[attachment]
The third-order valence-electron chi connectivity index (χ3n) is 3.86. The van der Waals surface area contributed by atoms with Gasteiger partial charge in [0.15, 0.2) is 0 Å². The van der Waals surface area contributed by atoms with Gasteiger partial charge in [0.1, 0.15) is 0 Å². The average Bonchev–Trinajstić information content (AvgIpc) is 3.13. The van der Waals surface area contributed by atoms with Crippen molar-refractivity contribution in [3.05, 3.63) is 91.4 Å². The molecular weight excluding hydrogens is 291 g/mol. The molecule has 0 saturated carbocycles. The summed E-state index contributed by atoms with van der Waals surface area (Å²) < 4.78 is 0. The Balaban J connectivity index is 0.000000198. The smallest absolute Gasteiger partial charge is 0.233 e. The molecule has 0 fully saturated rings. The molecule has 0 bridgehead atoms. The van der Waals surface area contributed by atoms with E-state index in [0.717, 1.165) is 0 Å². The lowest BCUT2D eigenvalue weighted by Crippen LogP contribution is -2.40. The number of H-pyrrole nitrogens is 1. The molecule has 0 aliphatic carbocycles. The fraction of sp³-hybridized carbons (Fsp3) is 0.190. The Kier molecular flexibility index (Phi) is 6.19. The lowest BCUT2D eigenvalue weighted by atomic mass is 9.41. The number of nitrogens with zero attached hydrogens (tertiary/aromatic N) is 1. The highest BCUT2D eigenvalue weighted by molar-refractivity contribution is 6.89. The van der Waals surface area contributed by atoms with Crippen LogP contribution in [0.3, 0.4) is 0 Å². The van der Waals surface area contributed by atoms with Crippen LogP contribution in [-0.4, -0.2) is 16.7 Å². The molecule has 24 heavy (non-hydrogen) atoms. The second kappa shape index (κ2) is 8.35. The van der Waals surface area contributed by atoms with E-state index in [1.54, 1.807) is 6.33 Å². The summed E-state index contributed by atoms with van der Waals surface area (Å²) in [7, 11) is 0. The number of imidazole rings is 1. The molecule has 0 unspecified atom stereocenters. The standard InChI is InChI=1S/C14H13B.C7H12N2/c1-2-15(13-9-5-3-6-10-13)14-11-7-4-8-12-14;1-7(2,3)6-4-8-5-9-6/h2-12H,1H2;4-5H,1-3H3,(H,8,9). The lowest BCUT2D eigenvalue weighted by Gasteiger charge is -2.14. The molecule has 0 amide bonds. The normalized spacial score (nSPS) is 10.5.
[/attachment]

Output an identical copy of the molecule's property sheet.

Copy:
The third-order valence-electron chi connectivity index (χ3n) is 3.86. The van der Waals surface area contributed by atoms with Gasteiger partial charge in [0.15, 0.2) is 0 Å². The van der Waals surface area contributed by atoms with Gasteiger partial charge in [0.1, 0.15) is 0 Å². The average Bonchev–Trinajstić information content (AvgIpc) is 3.13. The van der Waals surface area contributed by atoms with Crippen molar-refractivity contribution in [3.05, 3.63) is 91.4 Å². The molecular weight excluding hydrogens is 291 g/mol. The molecule has 0 saturated carbocycles. The summed E-state index contributed by atoms with van der Waals surface area (Å²) < 4.78 is 0. The Balaban J connectivity index is 0.000000198. The smallest absolute Gasteiger partial charge is 0.233 e. The molecule has 0 fully saturated rings. The molecule has 0 bridgehead atoms. The van der Waals surface area contributed by atoms with E-state index in [0.717, 1.165) is 0 Å². The lowest BCUT2D eigenvalue weighted by Crippen LogP contribution is -2.40. The number of H-pyrrole nitrogens is 1. The molecule has 0 aliphatic carbocycles. The fraction of sp³-hybridized carbons (Fsp3) is 0.190. The Kier molecular flexibility index (Phi) is 6.19. The lowest BCUT2D eigenvalue weighted by atomic mass is 9.41. The number of nitrogens with zero attached hydrogens (tertiary/aromatic N) is 1. The highest BCUT2D eigenvalue weighted by molar-refractivity contribution is 6.89. The van der Waals surface area contributed by atoms with Crippen LogP contribution in [0.3, 0.4) is 0 Å². The van der Waals surface area contributed by atoms with Crippen LogP contribution in [-0.4, -0.2) is 16.7 Å². The molecule has 24 heavy (non-hydrogen) atoms. The second kappa shape index (κ2) is 8.35. The van der Waals surface area contributed by atoms with E-state index in [1.54, 1.807) is 6.33 Å². The summed E-state index contributed by atoms with van der Waals surface area (Å²) in [7, 11) is 0. The number of imidazole rings is 1. The molecule has 0 unspecified atom stereocenters. The standard InChI is InChI=1S/C14H13B.C7H12N2/c1-2-15(13-9-5-3-6-10-13)14-11-7-4-8-12-14;1-7(2,3)6-4-8-5-9-6/h2-12H,1H2;4-5H,1-3H3,(H,8,9). The lowest BCUT2D eigenvalue weighted by Gasteiger charge is -2.14. The molecule has 0 amide bonds. The normalized spacial score (nSPS) is 10.5.